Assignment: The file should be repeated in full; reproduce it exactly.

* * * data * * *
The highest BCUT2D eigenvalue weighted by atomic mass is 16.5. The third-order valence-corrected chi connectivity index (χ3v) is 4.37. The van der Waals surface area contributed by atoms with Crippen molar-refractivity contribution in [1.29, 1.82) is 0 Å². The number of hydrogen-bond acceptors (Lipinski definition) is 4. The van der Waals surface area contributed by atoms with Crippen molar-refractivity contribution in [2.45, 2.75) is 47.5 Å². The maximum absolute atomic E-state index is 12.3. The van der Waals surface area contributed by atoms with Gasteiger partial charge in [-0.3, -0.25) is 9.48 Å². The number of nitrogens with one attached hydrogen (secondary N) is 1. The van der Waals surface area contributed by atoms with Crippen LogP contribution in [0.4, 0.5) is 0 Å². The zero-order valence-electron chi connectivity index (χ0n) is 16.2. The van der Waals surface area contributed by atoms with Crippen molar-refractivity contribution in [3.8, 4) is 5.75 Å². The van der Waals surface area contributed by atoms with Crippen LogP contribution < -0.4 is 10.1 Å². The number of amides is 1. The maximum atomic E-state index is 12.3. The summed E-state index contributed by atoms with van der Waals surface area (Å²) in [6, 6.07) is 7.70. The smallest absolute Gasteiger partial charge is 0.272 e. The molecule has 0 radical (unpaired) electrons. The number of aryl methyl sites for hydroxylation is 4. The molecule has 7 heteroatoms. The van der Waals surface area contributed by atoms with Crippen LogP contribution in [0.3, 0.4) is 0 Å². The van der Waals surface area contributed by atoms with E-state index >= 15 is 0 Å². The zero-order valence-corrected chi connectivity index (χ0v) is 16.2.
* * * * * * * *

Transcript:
The highest BCUT2D eigenvalue weighted by atomic mass is 16.5. The third-order valence-corrected chi connectivity index (χ3v) is 4.37. The van der Waals surface area contributed by atoms with Crippen molar-refractivity contribution in [1.29, 1.82) is 0 Å². The number of hydrogen-bond acceptors (Lipinski definition) is 4. The van der Waals surface area contributed by atoms with Crippen molar-refractivity contribution in [2.45, 2.75) is 47.5 Å². The maximum absolute atomic E-state index is 12.3. The van der Waals surface area contributed by atoms with Gasteiger partial charge in [-0.3, -0.25) is 9.48 Å². The number of nitrogens with one attached hydrogen (secondary N) is 1. The van der Waals surface area contributed by atoms with Crippen LogP contribution in [0.4, 0.5) is 0 Å². The zero-order valence-electron chi connectivity index (χ0n) is 16.2. The van der Waals surface area contributed by atoms with Crippen molar-refractivity contribution in [3.8, 4) is 5.75 Å². The van der Waals surface area contributed by atoms with Crippen LogP contribution < -0.4 is 10.1 Å². The number of amides is 1. The maximum atomic E-state index is 12.3. The summed E-state index contributed by atoms with van der Waals surface area (Å²) in [6, 6.07) is 7.70. The smallest absolute Gasteiger partial charge is 0.272 e. The molecule has 0 radical (unpaired) electrons. The number of aryl methyl sites for hydroxylation is 4. The molecule has 7 heteroatoms. The van der Waals surface area contributed by atoms with Crippen LogP contribution in [0.3, 0.4) is 0 Å². The van der Waals surface area contributed by atoms with E-state index >= 15 is 0 Å². The zero-order valence-corrected chi connectivity index (χ0v) is 16.2.